Yolande Korkie allowed herself to imagine embracing her husband, schoolteacher Pierre Korkie, when she was told Saturday he was about to be freed by militants holding him hostage in Yemen and would be home by Christmas.
Instead, she received his remains Tuesday at South Africa’s Waterkloof military airbase.
Yet most of her words, following the return of his body after a failed rescue mission last week, were of thanks.
“I visualized something different, him holding me in his arms, hearing his soft voice,” she said. “This morning, there was intense emotions of longing. We will never have him physically again, but in our hearts he will never die.”
Speaking with quiet dignity, at times fighting tears, Korkie was thankful to the U.S., which flew the body home, to the Gift of the Givers, the humanitarian organization that did all it could to free him, and above all, she was thankful for the time she and her family had with her husband.
“It’s a special gift to have his remains and have closure,” she said.
Pierre Korkie and fellow hostage Luke Somers died in a raid Saturday carried out by U.S. commandos attempting to rescue Somers, believing his life was in danger. U.S. officials have said they didn’t know Korkie was with Somers, or that a deal had been reached with the militant group Al Qaeda in the Arabian Peninsula to free him on Sunday.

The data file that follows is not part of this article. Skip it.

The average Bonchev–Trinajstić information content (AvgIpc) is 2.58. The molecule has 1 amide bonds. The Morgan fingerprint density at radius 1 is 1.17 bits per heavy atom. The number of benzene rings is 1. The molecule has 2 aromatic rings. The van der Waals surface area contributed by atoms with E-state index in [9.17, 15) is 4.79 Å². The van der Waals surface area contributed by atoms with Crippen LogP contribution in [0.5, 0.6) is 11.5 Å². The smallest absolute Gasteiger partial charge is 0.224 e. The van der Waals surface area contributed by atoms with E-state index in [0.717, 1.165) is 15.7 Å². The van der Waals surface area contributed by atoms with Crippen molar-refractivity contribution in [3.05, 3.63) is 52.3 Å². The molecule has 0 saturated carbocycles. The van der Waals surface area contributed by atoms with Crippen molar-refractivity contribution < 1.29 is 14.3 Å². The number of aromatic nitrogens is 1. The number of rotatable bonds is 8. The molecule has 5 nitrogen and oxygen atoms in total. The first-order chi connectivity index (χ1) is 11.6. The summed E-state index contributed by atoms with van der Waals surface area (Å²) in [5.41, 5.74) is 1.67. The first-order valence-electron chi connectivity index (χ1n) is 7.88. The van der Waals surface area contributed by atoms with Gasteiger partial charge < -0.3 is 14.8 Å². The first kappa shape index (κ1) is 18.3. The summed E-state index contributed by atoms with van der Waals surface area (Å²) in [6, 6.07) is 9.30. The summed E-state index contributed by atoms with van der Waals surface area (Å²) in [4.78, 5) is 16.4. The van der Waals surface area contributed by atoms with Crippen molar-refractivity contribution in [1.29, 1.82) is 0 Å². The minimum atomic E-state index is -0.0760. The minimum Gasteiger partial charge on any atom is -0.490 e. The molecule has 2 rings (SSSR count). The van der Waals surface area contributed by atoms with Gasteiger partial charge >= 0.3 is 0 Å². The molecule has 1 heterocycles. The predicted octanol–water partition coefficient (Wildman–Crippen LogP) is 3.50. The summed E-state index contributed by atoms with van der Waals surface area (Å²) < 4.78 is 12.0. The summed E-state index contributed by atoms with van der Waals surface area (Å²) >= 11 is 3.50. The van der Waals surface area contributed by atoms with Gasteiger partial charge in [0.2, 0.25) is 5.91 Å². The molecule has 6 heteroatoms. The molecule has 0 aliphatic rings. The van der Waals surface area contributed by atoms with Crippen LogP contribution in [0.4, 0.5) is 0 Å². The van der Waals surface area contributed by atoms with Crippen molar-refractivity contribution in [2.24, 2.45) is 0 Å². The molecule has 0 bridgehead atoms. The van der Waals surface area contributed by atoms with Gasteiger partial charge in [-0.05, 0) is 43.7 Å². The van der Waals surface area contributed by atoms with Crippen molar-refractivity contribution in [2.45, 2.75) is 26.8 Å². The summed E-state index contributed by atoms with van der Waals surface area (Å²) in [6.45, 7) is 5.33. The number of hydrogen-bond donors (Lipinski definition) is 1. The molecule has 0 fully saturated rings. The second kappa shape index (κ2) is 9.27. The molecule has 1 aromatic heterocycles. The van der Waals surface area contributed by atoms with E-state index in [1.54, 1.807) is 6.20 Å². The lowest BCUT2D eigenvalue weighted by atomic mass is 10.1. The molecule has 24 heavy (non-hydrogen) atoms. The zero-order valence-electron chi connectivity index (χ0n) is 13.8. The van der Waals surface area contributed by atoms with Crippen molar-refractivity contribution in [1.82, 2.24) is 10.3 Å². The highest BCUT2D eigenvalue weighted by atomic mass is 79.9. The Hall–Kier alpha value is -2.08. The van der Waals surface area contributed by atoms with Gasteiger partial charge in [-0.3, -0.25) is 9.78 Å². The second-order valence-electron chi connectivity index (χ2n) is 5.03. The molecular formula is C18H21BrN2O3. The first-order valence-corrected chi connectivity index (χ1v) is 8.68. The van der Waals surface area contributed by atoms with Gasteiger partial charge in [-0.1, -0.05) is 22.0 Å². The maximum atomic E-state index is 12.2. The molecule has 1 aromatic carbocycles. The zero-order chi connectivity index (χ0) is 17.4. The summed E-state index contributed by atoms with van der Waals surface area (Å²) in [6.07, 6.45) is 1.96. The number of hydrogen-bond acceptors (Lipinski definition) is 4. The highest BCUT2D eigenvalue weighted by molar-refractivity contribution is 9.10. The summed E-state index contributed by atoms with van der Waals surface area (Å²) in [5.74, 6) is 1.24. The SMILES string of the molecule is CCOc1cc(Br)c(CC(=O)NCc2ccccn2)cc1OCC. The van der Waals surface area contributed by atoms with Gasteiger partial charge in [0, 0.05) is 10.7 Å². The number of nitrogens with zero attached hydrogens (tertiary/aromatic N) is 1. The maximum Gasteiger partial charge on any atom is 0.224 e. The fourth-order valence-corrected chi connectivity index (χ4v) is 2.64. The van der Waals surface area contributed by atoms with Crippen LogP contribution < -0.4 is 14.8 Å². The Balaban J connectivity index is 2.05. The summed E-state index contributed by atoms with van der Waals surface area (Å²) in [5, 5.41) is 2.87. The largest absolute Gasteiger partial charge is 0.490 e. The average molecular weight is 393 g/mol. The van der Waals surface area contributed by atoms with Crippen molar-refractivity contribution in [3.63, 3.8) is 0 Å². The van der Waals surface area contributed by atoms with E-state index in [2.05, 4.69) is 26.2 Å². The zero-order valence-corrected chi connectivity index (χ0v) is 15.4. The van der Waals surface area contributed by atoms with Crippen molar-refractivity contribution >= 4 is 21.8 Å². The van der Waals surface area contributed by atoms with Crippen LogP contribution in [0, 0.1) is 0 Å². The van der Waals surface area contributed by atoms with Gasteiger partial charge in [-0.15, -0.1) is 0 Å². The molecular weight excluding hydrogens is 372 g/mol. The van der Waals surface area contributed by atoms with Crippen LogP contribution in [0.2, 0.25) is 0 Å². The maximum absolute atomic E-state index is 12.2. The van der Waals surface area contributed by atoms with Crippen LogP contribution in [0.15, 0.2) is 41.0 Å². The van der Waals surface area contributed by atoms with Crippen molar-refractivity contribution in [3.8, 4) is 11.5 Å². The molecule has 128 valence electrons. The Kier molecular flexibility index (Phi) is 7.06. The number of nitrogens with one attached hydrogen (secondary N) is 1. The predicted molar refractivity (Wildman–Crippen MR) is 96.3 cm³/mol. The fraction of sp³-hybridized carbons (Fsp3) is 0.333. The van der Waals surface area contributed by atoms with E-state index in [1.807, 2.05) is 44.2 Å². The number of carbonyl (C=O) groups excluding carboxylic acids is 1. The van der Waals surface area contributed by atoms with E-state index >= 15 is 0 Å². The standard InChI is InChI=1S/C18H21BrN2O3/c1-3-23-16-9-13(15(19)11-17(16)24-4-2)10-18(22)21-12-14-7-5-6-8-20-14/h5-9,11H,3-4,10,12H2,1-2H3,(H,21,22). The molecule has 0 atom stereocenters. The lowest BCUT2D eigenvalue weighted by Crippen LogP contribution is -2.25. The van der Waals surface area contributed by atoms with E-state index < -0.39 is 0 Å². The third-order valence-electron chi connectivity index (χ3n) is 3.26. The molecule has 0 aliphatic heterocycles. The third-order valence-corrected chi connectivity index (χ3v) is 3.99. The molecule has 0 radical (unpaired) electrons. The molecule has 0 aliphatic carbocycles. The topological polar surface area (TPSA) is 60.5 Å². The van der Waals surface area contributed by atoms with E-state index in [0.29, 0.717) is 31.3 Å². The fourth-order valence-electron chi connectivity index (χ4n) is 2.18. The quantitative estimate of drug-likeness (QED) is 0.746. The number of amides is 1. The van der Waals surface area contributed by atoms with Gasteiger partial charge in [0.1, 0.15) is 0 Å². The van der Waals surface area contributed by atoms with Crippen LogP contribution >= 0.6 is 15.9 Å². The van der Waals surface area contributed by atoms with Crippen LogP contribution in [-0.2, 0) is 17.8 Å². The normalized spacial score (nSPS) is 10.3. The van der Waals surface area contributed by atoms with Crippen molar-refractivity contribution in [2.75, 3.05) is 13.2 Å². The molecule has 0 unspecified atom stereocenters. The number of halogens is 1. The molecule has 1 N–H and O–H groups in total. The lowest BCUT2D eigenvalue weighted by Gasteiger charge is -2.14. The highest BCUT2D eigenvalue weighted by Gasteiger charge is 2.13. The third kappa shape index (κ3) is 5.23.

Members of Somers’ family blamed the special forces raid for his death, saying that he would still be alive if not for the failed rescue attempt.
But Yolande Korkie offered forgiveness to all involved, saying that dwelling on how her husband died would not bring him back.
“What will it help to accuse? Will it bring Pierre back? Never," she told journalists at the airbase. "We choose to let it go.”
Forgiveness “would be his story today and that would be what he would want to say.”
She and her husband went to Yemen to work, he as a teacher and she as a volunteer at hospitals. They were both kidnapped by the Al Qaeda faction in May 2013. Yolande Korkie was freed in January.
“If it was not for him, I would never have made it through captivity,” she said. “My last memories of Pierre: We held each other. He was already deaf, but he said I love you and tell the children I love them.”
Korkie said she had no regrets about going to Yemen with her husband to help people living in poverty.
“We have lost, but one can never regret when you have lived with people that have nothing. This is God’s will,” she said, of her husband’s death.
“My husband has a heart for poor people. The poverty made us spring into action when we arrived. Everything that happened is something we need to work through, but we truly forgive our captors unconditionally.”
Pierre Korkie’s body is to undergo an autopsy. He will be buried Friday after a memorial service.
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